Poets and Playwrights group provides feedback, friendship

Photo by Sue Suchyta. Jim Ahern (left) of Rochester, Pat Barnes of Wyandotte and Leonard Grendel of Taylor listen to other group members' poetry and share feedback during Downriver Poets and Playwrights, which meets 6:30  to 8:30 p.m. the first Tuesday of each month at Bacon Memorial District Library, 45 Vinewood in Wyandotte.

Photo by Sue Suchyta. Jim Ahern (left) of Rochester, Pat Barnes of Wyandotte and Leonard Grendel of Taylor listen to other group members’ poetry and share feedback during Downriver Poets and Playwrights, which meets 6:30 to 8:30 p.m. the first Tuesday of each month at Bacon Memorial District Library, 45 Vinewood in Wyandotte.

By SUE SUCHYTA
Sunday Times Newspapers

WYANDOTTE – Local poets and playwrights gather at 6:30 p.m. the first Tuesday of the month at Bacon Memorial District Library to read their work and offer feedback and encouragement.

The next meeting of Poets and Playwrights is scheduled for 6:30 p.m. Oct. 4 in the multi-purpose room of the library, 45 Vinewood.

The group began in the early 1980s as a workshop run by teacher Gwen Funston and librarian Louise Heck-Rabi. For many years it met at Wyandotte City Hall before moving to the library.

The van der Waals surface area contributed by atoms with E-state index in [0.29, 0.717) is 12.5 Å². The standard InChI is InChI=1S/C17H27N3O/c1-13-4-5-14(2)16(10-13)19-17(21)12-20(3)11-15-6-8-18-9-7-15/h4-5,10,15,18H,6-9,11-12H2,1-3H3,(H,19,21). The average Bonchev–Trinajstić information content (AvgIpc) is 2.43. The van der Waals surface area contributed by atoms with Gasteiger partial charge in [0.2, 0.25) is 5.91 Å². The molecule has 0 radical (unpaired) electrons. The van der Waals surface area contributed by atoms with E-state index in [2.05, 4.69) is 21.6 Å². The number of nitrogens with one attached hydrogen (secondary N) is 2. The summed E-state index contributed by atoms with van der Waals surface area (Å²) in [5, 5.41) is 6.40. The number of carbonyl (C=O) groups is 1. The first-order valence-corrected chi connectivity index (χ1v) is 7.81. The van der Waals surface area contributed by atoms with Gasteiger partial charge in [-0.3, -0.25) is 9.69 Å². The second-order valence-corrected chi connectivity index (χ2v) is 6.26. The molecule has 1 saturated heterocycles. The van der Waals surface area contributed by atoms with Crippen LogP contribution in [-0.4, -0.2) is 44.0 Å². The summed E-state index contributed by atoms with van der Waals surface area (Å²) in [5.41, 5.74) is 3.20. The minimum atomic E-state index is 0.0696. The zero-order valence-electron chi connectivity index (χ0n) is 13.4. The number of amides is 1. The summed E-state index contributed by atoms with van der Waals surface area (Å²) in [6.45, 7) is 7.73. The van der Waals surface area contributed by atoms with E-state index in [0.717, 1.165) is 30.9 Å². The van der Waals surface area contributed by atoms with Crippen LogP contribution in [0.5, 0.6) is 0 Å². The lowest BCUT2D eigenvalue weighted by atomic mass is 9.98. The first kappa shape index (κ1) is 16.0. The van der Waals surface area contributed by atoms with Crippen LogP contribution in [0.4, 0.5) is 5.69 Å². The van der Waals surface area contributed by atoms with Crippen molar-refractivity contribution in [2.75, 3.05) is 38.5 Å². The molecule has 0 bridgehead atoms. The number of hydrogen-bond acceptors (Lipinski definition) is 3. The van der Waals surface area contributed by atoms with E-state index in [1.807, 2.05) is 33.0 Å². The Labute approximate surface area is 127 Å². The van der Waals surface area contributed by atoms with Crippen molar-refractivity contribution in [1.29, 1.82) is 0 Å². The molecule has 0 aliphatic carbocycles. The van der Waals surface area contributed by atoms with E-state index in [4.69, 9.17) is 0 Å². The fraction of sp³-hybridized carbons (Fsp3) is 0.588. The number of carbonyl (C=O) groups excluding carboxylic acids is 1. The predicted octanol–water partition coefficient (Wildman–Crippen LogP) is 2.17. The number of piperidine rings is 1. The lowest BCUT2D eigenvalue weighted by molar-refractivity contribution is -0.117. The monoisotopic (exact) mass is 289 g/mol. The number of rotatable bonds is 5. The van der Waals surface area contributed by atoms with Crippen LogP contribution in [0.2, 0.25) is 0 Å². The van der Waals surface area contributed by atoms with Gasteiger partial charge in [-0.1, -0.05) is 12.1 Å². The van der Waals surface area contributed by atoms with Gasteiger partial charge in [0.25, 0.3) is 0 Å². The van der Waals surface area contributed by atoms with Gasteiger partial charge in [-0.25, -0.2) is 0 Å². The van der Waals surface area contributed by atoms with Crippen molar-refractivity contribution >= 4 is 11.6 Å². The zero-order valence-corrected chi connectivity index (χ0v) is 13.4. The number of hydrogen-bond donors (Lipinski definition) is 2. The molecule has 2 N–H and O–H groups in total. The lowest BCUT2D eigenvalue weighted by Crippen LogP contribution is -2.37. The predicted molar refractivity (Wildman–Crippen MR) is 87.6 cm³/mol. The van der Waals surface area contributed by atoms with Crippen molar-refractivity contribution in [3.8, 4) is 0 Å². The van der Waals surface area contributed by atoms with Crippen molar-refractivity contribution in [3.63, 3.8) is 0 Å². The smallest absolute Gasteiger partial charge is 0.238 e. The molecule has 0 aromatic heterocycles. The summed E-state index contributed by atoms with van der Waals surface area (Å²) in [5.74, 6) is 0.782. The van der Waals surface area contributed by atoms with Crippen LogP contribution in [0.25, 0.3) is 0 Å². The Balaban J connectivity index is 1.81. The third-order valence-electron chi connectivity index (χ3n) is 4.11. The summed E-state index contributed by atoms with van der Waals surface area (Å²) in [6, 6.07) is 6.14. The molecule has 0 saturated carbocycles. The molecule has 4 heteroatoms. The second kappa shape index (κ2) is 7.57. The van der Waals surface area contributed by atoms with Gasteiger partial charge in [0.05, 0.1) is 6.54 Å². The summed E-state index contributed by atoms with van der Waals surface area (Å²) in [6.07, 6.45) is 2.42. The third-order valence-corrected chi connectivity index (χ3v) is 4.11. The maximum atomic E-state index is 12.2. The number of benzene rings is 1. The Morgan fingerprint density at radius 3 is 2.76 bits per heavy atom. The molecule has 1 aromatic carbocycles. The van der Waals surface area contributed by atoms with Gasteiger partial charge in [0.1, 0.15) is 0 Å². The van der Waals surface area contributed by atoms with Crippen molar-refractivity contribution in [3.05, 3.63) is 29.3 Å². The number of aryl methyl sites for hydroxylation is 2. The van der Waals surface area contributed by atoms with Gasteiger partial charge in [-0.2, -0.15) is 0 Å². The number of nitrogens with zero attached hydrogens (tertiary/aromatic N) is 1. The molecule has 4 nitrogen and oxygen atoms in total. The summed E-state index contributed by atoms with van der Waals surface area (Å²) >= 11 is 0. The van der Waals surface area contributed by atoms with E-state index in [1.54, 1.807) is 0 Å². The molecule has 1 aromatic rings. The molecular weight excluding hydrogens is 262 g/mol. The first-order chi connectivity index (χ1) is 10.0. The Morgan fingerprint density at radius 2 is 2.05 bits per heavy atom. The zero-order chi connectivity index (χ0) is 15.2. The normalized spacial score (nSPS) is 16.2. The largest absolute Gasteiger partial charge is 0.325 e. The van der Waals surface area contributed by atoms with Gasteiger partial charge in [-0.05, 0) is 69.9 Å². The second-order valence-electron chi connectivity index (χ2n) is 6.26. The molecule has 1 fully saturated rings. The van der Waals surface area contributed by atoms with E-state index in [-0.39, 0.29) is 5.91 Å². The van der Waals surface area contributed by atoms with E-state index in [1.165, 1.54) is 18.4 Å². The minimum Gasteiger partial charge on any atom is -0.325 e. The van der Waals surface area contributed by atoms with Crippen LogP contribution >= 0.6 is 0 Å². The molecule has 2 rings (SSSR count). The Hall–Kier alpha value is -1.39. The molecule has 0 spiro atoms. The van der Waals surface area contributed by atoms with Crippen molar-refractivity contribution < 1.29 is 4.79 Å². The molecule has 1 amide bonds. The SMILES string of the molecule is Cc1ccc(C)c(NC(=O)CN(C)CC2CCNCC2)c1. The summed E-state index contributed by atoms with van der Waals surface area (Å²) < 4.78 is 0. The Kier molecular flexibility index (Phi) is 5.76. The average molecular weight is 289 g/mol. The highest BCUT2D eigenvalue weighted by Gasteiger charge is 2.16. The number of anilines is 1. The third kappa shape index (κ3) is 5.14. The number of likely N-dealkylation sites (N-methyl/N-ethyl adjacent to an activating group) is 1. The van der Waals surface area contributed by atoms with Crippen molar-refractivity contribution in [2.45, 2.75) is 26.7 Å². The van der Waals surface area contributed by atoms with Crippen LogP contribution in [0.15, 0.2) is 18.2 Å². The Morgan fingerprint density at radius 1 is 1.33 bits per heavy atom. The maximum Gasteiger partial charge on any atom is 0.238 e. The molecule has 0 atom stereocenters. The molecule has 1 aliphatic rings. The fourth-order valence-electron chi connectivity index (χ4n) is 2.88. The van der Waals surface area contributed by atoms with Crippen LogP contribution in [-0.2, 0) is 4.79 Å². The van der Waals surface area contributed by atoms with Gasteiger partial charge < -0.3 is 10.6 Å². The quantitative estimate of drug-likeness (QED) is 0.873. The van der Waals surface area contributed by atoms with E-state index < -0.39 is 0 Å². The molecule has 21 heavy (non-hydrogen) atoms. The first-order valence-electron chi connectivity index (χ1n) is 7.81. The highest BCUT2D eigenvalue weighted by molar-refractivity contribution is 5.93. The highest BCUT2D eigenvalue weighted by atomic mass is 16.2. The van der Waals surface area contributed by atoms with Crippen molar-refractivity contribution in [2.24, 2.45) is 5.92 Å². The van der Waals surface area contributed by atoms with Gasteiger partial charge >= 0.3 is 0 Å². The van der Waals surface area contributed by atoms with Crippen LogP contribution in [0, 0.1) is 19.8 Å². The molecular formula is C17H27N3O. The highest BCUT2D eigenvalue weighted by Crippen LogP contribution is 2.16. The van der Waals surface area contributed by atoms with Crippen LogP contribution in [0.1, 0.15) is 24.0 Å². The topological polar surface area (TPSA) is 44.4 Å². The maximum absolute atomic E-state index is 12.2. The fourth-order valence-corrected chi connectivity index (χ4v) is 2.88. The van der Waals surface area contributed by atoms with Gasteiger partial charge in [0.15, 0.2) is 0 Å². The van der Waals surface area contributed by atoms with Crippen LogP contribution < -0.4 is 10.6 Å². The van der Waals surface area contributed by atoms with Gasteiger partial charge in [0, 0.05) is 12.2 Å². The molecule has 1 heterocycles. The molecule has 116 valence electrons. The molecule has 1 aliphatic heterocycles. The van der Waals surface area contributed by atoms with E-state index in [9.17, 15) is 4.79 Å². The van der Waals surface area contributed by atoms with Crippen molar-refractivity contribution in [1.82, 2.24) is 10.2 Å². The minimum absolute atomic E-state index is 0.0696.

Dennis White of Carleton, a poet, joined the group in 2005 and now leads it. They currently meet once a month, but may offer two monthly sessions if they continue to grow, so there is more time for individual to share their work and get feedback.

“Everybody likes to have their poetry read,” White said, “and it’s even better when the poet itself reads it and gets feedback.”

He said they operate as a workshop and offer each other friendly suggestions and critiques.

“We grow and become better writers by suggestions and when we continue writing,” White said.

Randy LeBar of Trenton, a social worker, finds expressing himself through poetry a cathartic way to relieve job stress.

“Some of the people I liked were poets,” LeBar said. “And I am a social worker, so a lot of the things that I have experienced in the field and some of the things in my own life influenced my writing.

“I needed an outlet, because a lot of the things in the field of social work, if you let it bottle up inside, then it has nowhere to go, and it consumes you, so I started writing about it.”

Esther Hollan of Southgate said she has written poetry since she was in grade school.

She had a teacher who instilled in her a belief that poetry should not be delivered in a sing song voice.
“We had to read the thoughts in it,” Hollan said.

She said she enjoys getting feedback when she reads a poem she wrote.

Geraldine Hermans of Southgate said she took an evening writing class 20 years ago, looked around for a group to join and has been here ever since.

“I love sharing, and I love to hear people’s ideas written down,” Hermans said.

(Sue Suchyta can be reached at sue.suchyta@yahoo.com.)

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